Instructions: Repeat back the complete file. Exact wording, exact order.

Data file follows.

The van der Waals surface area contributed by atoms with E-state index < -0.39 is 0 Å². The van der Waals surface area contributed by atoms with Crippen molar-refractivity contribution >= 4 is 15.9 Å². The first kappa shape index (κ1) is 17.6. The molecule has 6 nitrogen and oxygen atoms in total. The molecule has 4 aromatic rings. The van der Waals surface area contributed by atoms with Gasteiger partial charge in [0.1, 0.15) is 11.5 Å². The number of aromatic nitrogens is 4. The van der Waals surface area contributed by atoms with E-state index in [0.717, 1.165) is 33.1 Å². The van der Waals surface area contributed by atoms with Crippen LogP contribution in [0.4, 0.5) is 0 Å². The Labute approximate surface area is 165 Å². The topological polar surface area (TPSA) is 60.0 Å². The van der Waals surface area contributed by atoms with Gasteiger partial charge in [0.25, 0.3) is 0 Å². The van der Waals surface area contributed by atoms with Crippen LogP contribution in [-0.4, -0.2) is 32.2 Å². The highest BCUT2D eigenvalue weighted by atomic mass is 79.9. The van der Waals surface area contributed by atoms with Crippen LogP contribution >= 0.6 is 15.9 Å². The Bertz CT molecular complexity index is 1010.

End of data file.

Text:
The van der Waals surface area contributed by atoms with E-state index < -0.39 is 0 Å². The van der Waals surface area contributed by atoms with Crippen molar-refractivity contribution >= 4 is 15.9 Å². The first kappa shape index (κ1) is 17.6. The molecule has 6 nitrogen and oxygen atoms in total. The molecule has 4 aromatic rings. The van der Waals surface area contributed by atoms with Gasteiger partial charge in [0.1, 0.15) is 11.5 Å². The number of aromatic nitrogens is 4. The van der Waals surface area contributed by atoms with E-state index in [0.717, 1.165) is 33.1 Å². The van der Waals surface area contributed by atoms with Crippen LogP contribution in [0.4, 0.5) is 0 Å². The Labute approximate surface area is 165 Å². The topological polar surface area (TPSA) is 60.0 Å². The van der Waals surface area contributed by atoms with Gasteiger partial charge in [0.25, 0.3) is 0 Å². The van der Waals surface area contributed by atoms with Crippen LogP contribution in [-0.4, -0.2) is 32.2 Å². The highest BCUT2D eigenvalue weighted by atomic mass is 79.9. The van der Waals surface area contributed by atoms with Crippen LogP contribution >= 0.6 is 15.9 Å². The Bertz CT molecular complexity index is 1010.